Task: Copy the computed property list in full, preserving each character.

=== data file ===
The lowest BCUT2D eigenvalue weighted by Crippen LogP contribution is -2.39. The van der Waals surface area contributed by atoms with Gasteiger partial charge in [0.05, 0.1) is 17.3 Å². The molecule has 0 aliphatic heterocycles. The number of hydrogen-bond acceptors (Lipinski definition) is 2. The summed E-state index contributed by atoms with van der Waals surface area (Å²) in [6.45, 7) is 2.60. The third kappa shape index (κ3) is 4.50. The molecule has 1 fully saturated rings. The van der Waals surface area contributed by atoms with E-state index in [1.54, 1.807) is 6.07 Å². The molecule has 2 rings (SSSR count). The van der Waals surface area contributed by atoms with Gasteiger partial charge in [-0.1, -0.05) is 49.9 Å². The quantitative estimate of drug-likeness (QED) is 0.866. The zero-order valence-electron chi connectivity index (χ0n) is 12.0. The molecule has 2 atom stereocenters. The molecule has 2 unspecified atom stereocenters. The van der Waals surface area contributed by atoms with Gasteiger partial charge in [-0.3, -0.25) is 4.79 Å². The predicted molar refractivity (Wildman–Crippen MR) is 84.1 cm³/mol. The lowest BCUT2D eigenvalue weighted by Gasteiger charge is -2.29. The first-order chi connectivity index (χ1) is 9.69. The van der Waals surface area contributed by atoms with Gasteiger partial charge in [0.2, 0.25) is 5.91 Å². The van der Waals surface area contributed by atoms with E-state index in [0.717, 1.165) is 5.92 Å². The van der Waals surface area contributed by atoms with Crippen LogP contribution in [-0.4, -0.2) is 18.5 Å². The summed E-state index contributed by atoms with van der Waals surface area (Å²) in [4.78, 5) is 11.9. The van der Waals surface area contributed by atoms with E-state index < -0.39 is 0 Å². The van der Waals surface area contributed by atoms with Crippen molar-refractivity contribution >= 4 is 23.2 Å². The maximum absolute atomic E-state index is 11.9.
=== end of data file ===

The lowest BCUT2D eigenvalue weighted by Crippen LogP contribution is -2.39. The van der Waals surface area contributed by atoms with Gasteiger partial charge in [0.05, 0.1) is 17.3 Å². The molecule has 0 aliphatic heterocycles. The number of hydrogen-bond acceptors (Lipinski definition) is 2. The summed E-state index contributed by atoms with van der Waals surface area (Å²) in [6.45, 7) is 2.60. The third kappa shape index (κ3) is 4.50. The molecule has 1 fully saturated rings. The van der Waals surface area contributed by atoms with E-state index in [1.54, 1.807) is 6.07 Å². The molecule has 2 rings (SSSR count). The van der Waals surface area contributed by atoms with Gasteiger partial charge in [-0.1, -0.05) is 49.9 Å². The quantitative estimate of drug-likeness (QED) is 0.866. The zero-order valence-electron chi connectivity index (χ0n) is 12.0. The molecule has 2 atom stereocenters. The molecule has 2 unspecified atom stereocenters. The van der Waals surface area contributed by atoms with Gasteiger partial charge in [-0.3, -0.25) is 4.79 Å². The predicted molar refractivity (Wildman–Crippen MR) is 84.1 cm³/mol. The lowest BCUT2D eigenvalue weighted by Gasteiger charge is -2.29. The first-order chi connectivity index (χ1) is 9.69. The van der Waals surface area contributed by atoms with Gasteiger partial charge in [0.2, 0.25) is 5.91 Å². The van der Waals surface area contributed by atoms with E-state index in [0.717, 1.165) is 5.92 Å². The van der Waals surface area contributed by atoms with Crippen LogP contribution in [-0.4, -0.2) is 18.5 Å². The summed E-state index contributed by atoms with van der Waals surface area (Å²) in [4.78, 5) is 11.9. The van der Waals surface area contributed by atoms with E-state index < -0.39 is 0 Å². The van der Waals surface area contributed by atoms with Crippen molar-refractivity contribution >= 4 is 23.2 Å². The maximum absolute atomic E-state index is 11.9.